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Summit 7 Team Blogs

Roadmap and Strategy: Part 2 “Why is SharePoint Strategy Important?”

Is SharePoint a business critical platform for your organization? Why?

  • Is it a front-end for a critical business process?
  • Is it the BPM engine for a critical business process?
  • Is it a content repository/silo for a business critical process?
  • Does your CxO know SharePoint exists and use it regularly?

If you answered “yes” to 1 or more of these questions…then you’ve got BCSP (Business Critical SharePoint). It’s not a disease…it’s a different approach to implementing SharePoint. BCSP requires a structured and methodical approach to your technology platform. What makes it a critical platform? What does it connect to? How bad does it hurt if were out of service for 4 hours? 2 hours? 24 hours? Where your strategy should begin, and the shape it should take, is dependent on many factors, such as:

  • Your organization’s appetite for change
  • Organizational Structure and Accountability
  • Organization’s defined strategy (think of a multitude of defined processes) for building a collaborative model – or  a lack thereof

Last, but not least, don’t make this difficult – if you are part of an organization that has a defined vision and a willingness to fund success, SharePoint can be a pleasure to implement.

 If your organization does not have well defined roadmap (I'm talking about a business road map, not technology road map), this will oftentimes create dysfunction that surfaces in SharePoint – and SharePoint gets the blame. Without a well defined corporate strategy, we need to loosely define the information and process buckets in SharePoint to make it more adaptable. Does this limit enterprise management of things like social, ECM, and BPM? Sure it does- but, trust me, you don’t have much choice. SharePoint cannot solve your organizational dysfunction – our best bet is to architect the platform to be flexible without a solid organizational strategy. Once you have been honest with your organization and yourself, we can start defining a conceptual design for SharePoint.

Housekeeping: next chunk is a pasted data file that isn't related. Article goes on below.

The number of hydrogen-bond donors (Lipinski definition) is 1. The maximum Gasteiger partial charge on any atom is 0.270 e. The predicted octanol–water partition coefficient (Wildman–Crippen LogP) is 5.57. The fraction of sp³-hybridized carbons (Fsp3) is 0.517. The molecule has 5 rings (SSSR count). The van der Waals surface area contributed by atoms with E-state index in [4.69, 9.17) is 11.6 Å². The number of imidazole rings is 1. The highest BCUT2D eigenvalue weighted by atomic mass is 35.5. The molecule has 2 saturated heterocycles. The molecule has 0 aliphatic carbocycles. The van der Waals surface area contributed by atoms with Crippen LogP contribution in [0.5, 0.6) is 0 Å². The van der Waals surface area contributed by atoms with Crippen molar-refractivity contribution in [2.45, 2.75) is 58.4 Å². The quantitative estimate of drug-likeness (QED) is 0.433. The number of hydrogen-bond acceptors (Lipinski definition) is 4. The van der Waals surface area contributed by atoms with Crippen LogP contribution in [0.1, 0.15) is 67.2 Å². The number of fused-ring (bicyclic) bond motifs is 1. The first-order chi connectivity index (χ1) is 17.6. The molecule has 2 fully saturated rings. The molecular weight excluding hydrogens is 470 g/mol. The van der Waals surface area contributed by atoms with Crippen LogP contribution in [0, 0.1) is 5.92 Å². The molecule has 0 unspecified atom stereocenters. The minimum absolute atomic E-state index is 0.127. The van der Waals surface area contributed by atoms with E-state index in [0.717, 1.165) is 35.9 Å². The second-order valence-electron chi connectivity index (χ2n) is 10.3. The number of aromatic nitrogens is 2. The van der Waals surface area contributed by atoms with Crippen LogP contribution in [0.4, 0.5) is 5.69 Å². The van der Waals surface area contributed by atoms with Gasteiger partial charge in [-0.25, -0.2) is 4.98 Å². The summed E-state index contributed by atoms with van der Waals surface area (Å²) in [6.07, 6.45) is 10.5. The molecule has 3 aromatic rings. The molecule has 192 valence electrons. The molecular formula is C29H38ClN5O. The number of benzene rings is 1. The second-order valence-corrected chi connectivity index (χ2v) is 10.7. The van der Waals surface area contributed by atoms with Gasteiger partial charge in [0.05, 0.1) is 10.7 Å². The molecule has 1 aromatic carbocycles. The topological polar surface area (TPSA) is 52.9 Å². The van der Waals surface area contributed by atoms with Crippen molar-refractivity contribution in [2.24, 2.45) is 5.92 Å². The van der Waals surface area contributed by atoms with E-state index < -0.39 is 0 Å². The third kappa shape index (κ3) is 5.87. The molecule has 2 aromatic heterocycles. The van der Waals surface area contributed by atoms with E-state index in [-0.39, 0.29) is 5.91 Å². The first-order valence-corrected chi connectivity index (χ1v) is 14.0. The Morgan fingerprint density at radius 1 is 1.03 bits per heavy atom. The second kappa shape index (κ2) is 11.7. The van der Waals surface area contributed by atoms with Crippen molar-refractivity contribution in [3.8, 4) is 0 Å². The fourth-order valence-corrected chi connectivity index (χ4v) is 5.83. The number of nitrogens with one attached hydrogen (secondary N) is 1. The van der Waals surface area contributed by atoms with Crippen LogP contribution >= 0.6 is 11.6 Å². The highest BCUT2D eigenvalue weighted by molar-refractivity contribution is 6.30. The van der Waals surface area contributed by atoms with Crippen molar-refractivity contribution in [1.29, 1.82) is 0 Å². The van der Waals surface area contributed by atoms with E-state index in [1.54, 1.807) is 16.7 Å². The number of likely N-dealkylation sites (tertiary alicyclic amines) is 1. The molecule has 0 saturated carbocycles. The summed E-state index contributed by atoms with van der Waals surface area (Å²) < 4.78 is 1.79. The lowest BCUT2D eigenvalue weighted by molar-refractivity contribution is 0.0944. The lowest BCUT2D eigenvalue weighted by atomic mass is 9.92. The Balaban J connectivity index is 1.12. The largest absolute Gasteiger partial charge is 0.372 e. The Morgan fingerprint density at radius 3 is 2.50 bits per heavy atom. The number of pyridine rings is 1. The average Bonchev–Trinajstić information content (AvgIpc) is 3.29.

Step #1: Are you starting big or starting small?

What do I mean by this? Starting small is beginning SharePoint with a small part of the feature set and most likely a small user base. Examples are project sites, process improvement sites, single HR processes, single ECM libraries and the like. Starting small will allow you to get targeted, strategic wins to fund further platform initiatives and expansion. How do you avoid making decisions that negatively impact the platform when it is BIG? Ah….great question. That will take somebody with lots of experience who can assist with items like managed metadata, solutions architecture, ECM, etc. Starting big means building out an entire SharePoint architecture and framework that both aligns with the current state of the business, yet can scale and morph to match the future state of the organization. This is a fine way to architect as well, but it will have a very different roadmap to success than if you are starting small. If you are starting BIG – then you must have a very talented architect that understands SharePoint.

A word of caution: we’ve found that you can do the complex in SharePoint on a small scale or in targeted sites, but if you are going REALLY BIG, then simple SharePoint seldom sucks. Keep it simple and you can grow big, or write some fancy code and policies, and keep those point solutions small.

Ok, if you are with me to this point – awesome. It gets better… Before going into the details of how we now help clients create SharePoint strategy and align with the business, let’s take a look at the Strategy and Roadmap Planning Chart.